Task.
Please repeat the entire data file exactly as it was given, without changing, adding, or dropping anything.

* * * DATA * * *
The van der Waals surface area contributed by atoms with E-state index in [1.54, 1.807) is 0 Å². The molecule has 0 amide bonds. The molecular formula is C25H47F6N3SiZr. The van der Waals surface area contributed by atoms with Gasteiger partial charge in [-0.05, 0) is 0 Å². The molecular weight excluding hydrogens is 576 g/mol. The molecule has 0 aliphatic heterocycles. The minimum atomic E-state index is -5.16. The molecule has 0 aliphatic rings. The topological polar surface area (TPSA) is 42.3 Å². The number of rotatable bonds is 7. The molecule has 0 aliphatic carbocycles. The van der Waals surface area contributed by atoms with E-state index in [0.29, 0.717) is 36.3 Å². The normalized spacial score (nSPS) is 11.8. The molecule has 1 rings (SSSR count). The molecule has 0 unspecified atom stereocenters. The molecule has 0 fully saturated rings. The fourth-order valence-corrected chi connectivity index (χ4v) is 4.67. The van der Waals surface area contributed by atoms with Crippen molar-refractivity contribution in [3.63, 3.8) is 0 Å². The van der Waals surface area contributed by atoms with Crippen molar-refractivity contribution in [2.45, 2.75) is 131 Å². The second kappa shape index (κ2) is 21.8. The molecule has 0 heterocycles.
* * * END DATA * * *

The van der Waals surface area contributed by atoms with E-state index in [1.54, 1.807) is 0 Å². The molecule has 0 amide bonds. The molecular formula is C25H47F6N3SiZr. The van der Waals surface area contributed by atoms with Gasteiger partial charge in [-0.05, 0) is 0 Å². The molecular weight excluding hydrogens is 576 g/mol. The molecule has 0 aliphatic heterocycles. The minimum atomic E-state index is -5.16. The molecule has 0 aliphatic rings. The topological polar surface area (TPSA) is 42.3 Å². The number of rotatable bonds is 7. The molecule has 0 aliphatic carbocycles. The van der Waals surface area contributed by atoms with E-state index in [0.29, 0.717) is 36.3 Å². The normalized spacial score (nSPS) is 11.8. The molecule has 1 rings (SSSR count). The molecule has 0 unspecified atom stereocenters. The molecule has 0 fully saturated rings. The fourth-order valence-corrected chi connectivity index (χ4v) is 4.67. The van der Waals surface area contributed by atoms with Crippen molar-refractivity contribution in [3.63, 3.8) is 0 Å². The van der Waals surface area contributed by atoms with Crippen molar-refractivity contribution in [2.45, 2.75) is 131 Å². The second kappa shape index (κ2) is 21.8. The molecule has 0 heterocycles.